US Army scientists are on the front lines in fight against coronavirus
An Army laboratory at Fort Detrick, Maryland, is helping to find a vaccine.
Some of the U.S. Army's top scientists are on the front lines in the battle against the novel coronavirus pandemic.
While the rest of the world is following health official guidelines and practicing social distancing to prevent them from catching the virus, research scientists at the U.S. Army Medical Institute of Infectious Diseases (USAMRIID) at Fort Detrick, Maryland, are literally hands-on with coronavirus -- on a daily basis.
Dressed in layers of protective gear, they work with live samples of the SARS-COV2 virus to produce purified versions that can be used by researchers to develop a vaccine, and also calibrate the millions of diagnostic tests now available that determine if someone has been infected with COVID-19.
ABC News was given rare access to the Fort Derick lab, to see the key role Army scientists are playing in the battle against the virus.
Known as a world leader in the research of infectious diseases, these scientists -- who have in the past worked on the deadly Ebola, SARS and Zika viruses -- are currently focused solely on the coronavirus.
"We don’t have a lot of time, because we’re in this fight people are dying," Army Secretary Ryan McCarthy told ABC News, following a tour of USAMRIID's facilities by the military branch's top leaders.
"These people are working every day and they're gonna beat this," he added. "I know it in my heart because they've done it before."
Army Chief of Staff James McConville echoed McCarthy's sentiments, even calling the scientists "heroes."
"This is the frontline of the battle against the coronavirus," McConville said. "And I would suggest that some of the people here are going to be the heroes that are going to help us defeat it."
At USAMRIID, Army scientists work on a daily basis to multiply and purify the virus in a process that can take 2-3 weeks. They work with an original virus sample, provided by the Centers for Disease Control and Prevention, that was obtained from one of the first patients in the U.S. to be infected.
Because of the highly contagious nature of the virus, when the scientists handle the cultures, they work alone inside small lab rooms designed for one person.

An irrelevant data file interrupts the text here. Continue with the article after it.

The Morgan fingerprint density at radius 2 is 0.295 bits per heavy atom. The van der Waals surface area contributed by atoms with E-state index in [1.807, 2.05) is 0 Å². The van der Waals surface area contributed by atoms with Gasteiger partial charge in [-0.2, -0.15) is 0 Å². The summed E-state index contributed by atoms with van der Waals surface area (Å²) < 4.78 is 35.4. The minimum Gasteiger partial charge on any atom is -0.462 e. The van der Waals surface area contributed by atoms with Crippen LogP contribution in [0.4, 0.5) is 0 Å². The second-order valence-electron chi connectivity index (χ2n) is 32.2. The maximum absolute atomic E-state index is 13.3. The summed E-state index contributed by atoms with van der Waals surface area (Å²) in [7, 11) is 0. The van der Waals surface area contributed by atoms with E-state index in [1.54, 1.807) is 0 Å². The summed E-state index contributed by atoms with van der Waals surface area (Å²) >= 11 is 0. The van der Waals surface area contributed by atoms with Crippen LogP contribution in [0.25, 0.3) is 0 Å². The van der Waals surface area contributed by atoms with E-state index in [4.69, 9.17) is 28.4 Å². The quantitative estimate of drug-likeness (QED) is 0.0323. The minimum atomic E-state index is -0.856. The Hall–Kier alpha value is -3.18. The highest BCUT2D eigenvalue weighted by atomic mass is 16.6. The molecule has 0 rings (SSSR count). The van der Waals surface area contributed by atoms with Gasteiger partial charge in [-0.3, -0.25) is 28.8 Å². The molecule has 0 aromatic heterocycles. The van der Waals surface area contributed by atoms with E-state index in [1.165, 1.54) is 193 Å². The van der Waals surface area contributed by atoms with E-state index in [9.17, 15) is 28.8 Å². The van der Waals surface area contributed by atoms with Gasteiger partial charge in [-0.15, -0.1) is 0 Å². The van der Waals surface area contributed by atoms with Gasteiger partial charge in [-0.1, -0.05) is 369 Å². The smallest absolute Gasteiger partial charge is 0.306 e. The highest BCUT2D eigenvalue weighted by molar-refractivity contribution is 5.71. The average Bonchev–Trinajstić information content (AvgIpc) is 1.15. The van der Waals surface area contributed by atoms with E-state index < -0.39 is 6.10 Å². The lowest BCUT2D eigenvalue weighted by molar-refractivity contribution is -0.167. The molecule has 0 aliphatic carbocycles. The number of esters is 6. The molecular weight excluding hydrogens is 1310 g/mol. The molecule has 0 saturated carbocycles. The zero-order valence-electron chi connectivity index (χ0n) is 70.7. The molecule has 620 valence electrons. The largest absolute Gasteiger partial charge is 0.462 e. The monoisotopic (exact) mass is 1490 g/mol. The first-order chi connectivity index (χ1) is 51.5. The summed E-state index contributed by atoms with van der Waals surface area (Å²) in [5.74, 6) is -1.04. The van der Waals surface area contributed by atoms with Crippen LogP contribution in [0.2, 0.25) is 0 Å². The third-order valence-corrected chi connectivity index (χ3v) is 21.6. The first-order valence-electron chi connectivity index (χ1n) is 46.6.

To protect against infection, the researchers wear two sets of rubber gloves, a double layer of protective scrubs and a protective double shrouded head covering attached to a portable air respirator.
Other researchers at USAMRIID -- who work on the deadlier Ebola virus -- wear even more protective clothing including: specially designed rubber suits and head coverings that surround the scientist with positive pressure airflow.
If there is a breach in the suit, the positive pressure means air will flow out from the suit preventing the virus from entering it, the officials said.
Since all viruses need human hosts in order to replicate, the coronavirus is mixed with human cells so that it can be cultured. That culture is then placed in an incubator where eventually the copies of the virus are pulled away from the human cells so they can be used for research.
McCarthy and McConville stressed during their visit how the work being done by Army scientists at the lab is key to the national effort to develop a vaccine.
"We've been here before, said McCarthy. "The US Army was critical in the SARS epidemic, the Zika virus, Ebola, and much of the work that they did helped drive towards antiviral antivirals as well as the vaccines so this is a road we've been down before."
"Just walk around this building," said McCarthy. "You see the little signs on the walls: Zika, SARS. They beat that. They beat Ebola."
McConville said the way to prevent the disease is through vaccination.
"And they’re working with the whole government, whole of industry here, aggressively testing the capabilities," he said.
But developing a viable vaccine is a long three-phase process that could take between 12-18 months, as researchers first test whether a delivery system for the vaccine is safe to humans. The next phase would include testing of the vaccine on animals. The last phase is when the vaccine itself would be tested on humans.
"It is a long road, " acknowledged Dr. John Dye, the chief of viral immunology at USAMRIID. "Not only do you have to develop that vaccine but then you have to take that vaccine and put it into human trials to show that that vaccine is safe."
Five different vaccines are currently being worked on by researchers nationwide and will require approval by the Food and Drug Administration to show that they are safe.
Dye expects that over the three-phase development period, one of those vaccines could be the one that makes it through and gets approved for use by the general public.
In unprecedented fashion, testing on a possible vaccine is moving quickly. Just last week, the first phase of testing of the vaccine delivery system began, as a few volunteers were injected with experimental doses.
What to know about coronavirus:
- How it started and how to protect yourself: coronavirus explained
- What to do if you have symptoms: coronavirus symptoms
- Tracking the spread in the US and Worldwide: coronavirus map
As in the development of other vaccines, USAMRIID researchers will also play a key role in the next phase of testing when vaccines are tested in animals,
That's because the protocols that vaccine researchers will use in their testing on animals will all be developed by USAMRIID researchers, the officials said.
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